How to Get an Internship - Max Li
My name is Max and I am a Computer Engineering student at the University of Michigan. As a second year student I landed an internship at Viasat Inc., which is a communications company based near San Diego, CA. Here are some tips for getting an internship as an engineering college student, based on my experience going through the process.
First, you need to focus on being involved in non-academic experiences. A high GPA by itself is not impressive enough to impress companies, because they are looking for real-world experience. Research teams and project design teams at universities help to simulate these experiences. I joined the Mars Rover design team at the University of Michigan, which not only helped develop specific technical skills but also familiarized me with the logistics of an efficient engineering team. You should still work hard to keep your GPA above 3.2, but it is completely worth it to reduce studying time to instead involve yourself in non-academic learning experiences. Quality is better than quantity, especially since being more involved in one team will allow you to be promoted to higher positions in that team later on.
Career fair season is when most internships will start to be handed out. When the catalog of companies coming to your university’s career fair is released, read through it and find 5 companies that you are interested in interning at. Usually there will be a way to filter which companies are looking for internships of your year (first-year, second-year, etc.). Then, make sure you go to the career fair as early as possible to go to your selected companies’ booths. This is really important, as the company representatives will be full of energy and have not been inundated with qualified candidates yet. This makes it likelier for you to be given an interview slot time, which many companies will have the day after.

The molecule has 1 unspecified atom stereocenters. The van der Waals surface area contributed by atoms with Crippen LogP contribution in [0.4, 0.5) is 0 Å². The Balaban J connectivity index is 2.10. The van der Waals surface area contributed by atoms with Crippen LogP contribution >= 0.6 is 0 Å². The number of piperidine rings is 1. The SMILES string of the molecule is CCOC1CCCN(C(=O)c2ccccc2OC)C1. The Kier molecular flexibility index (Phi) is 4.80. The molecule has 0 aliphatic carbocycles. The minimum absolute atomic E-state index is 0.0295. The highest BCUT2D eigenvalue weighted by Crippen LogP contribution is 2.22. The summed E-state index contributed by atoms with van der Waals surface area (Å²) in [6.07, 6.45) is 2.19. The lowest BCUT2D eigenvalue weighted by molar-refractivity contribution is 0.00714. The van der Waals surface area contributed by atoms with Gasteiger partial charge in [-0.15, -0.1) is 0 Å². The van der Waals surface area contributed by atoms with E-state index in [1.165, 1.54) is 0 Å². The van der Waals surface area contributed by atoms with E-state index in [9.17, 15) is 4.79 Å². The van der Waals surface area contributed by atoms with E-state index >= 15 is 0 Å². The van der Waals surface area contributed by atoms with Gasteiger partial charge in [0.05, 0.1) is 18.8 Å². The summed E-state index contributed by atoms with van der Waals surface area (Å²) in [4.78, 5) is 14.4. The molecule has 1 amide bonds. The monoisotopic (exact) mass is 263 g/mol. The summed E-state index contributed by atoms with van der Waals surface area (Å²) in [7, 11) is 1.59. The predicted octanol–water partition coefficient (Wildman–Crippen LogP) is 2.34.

After the career fair, you should apply for as many internships online as possible. Go back to the career fair catalog and find all the companies that you would consider interning at. If you are not confident that you will get job offers from your top choices at the career fair, it is smart to lower your standards and apply to 50-100 companies. This is because online applications actually account for a minority of hires at companies (majority being networking). Companies use automated resume scrapers to read your resume, so make sure your resume includes keywords that a company may be looking for (i.e. programming languages). Also, make sure the formatting of your resume is more practical than pretty, so that the bots can read your resume correctly.
At this point, keep an eye out for any emails from companies who are interested, and respond to them quickly.